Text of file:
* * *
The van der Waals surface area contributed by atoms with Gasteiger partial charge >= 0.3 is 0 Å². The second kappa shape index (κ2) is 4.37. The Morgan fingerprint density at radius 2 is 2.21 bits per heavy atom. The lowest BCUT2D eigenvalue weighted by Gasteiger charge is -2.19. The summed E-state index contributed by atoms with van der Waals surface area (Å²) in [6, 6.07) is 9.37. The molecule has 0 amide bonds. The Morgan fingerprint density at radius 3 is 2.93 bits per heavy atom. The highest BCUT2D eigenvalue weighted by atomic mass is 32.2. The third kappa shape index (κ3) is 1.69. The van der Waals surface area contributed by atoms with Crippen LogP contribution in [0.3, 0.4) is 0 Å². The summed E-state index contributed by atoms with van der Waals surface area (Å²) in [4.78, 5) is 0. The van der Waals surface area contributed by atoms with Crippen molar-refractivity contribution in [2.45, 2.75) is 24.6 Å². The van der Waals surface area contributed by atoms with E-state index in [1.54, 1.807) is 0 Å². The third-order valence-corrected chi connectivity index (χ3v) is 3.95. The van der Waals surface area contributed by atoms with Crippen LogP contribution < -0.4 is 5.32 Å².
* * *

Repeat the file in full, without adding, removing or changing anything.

The van der Waals surface area contributed by atoms with Gasteiger partial charge >= 0.3 is 0 Å². The second kappa shape index (κ2) is 4.37. The Morgan fingerprint density at radius 2 is 2.21 bits per heavy atom. The lowest BCUT2D eigenvalue weighted by Gasteiger charge is -2.19. The summed E-state index contributed by atoms with van der Waals surface area (Å²) in [6, 6.07) is 9.37. The molecule has 0 amide bonds. The Morgan fingerprint density at radius 3 is 2.93 bits per heavy atom. The highest BCUT2D eigenvalue weighted by atomic mass is 32.2. The third kappa shape index (κ3) is 1.69. The van der Waals surface area contributed by atoms with Crippen LogP contribution in [0.3, 0.4) is 0 Å². The summed E-state index contributed by atoms with van der Waals surface area (Å²) in [4.78, 5) is 0. The van der Waals surface area contributed by atoms with Crippen molar-refractivity contribution in [2.45, 2.75) is 24.6 Å². The van der Waals surface area contributed by atoms with E-state index in [1.54, 1.807) is 0 Å². The third-order valence-corrected chi connectivity index (χ3v) is 3.95. The van der Waals surface area contributed by atoms with Crippen LogP contribution < -0.4 is 5.32 Å².